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MIAR Arts welcomes Charles Bound into the gallery.

Charles lives in a farm in Wales and fires his pots in a wood fired tunnel kiln.

Charles talks about his work and the firiing process:-

"When I was offered space on a farm, I built a tunnel kiln and began seriously finding out what was going on and how I might use it. I began to see some of the satisfaction of working with a tool offering much but with its own way of doing so.

Subsequently, the ten years I have been firing in a tunnel kiln have been an ongoing negotiation between what goes into the kiln (what forms, clay, additions, packing arrangements), how the kiln fires, and what I have learned to see in the results to be able to move on, holding at bay as best I can existent prejudices.

In the process, I have increased my capacity to see both what is possible in the kiln and how the results refer back to the environment where we live and work so that muted colours and simplified shapes have become more acceptable and encouraged.

Being on a farm meant materials such as chaff, old bolts and straw got into the clay, and the process of helping occasionally on the farm offered insights on how to do things, solve problems and recognise natural shapes incline to simplicity even when complex. This seeing has come partly just from the ongoing involvement with clay and work but also because a wood fired kiln is an active participant in the results. The kiln offers things I would never have seen or considered had I greater technical expertise and control of the process and outcomes.

So, I have gotten the taste for working with the clay as it presents itself and working into it rather than being primarily concerned with surface. As things come out of the kiln with fused sand from the floor attached, distorted, occasionally with bits spalled off, I have also begun to cultivate the wreckage that occurs in a wood kiln, while at the same time trying to create a stillness in each piece from the complexity of the working and firing, often re-firing, occasionally grit blasting, and assembling or re-firing shards from a waste heap.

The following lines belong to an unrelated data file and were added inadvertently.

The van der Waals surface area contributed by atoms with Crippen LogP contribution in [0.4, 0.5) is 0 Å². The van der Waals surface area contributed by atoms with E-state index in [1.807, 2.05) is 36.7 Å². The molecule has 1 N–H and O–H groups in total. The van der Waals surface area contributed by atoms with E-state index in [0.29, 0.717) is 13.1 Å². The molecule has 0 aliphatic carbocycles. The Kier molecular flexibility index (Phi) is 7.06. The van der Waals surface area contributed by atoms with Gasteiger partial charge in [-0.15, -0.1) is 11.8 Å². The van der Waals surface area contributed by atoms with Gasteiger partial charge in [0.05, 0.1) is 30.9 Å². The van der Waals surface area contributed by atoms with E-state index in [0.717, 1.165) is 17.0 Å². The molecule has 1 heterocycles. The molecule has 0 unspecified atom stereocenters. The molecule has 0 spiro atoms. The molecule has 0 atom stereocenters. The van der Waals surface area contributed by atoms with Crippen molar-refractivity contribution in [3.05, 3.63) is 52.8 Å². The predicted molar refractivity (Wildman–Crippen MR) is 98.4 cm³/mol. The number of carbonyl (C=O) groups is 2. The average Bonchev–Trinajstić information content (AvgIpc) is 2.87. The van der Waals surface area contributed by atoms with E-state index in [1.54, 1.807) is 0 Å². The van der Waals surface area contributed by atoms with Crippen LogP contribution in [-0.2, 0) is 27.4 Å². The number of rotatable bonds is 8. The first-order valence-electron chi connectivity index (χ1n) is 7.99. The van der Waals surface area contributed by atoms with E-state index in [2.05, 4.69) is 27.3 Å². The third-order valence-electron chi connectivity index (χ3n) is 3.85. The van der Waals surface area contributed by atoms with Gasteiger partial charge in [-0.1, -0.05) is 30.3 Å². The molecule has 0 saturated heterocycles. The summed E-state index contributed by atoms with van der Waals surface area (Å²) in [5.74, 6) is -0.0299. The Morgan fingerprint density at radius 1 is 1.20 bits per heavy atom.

The kiln has become a partner, its often seemed cussedness offering glimpses of possibilities by its nature, such as to have different parts of a piece in completely different atmospheres (part open, part buried in embers) or to stress the clay enough to provide cracks as opened lines that complete a pot (particularly large plates fired upright on their rims).

These glimpses, which fall broadly into categories I once assumed failures offer consideration of directions to work in, develop; and occasionally something simple and beautiful comes out of the kiln: a found object, a bit of earth, that suggests to me much of what I've gradually come to recognise I'm investing my energy in. Occasionally a piece arrives that equally refers to being man-made and the materials it came from. And that is always immensely satisfying."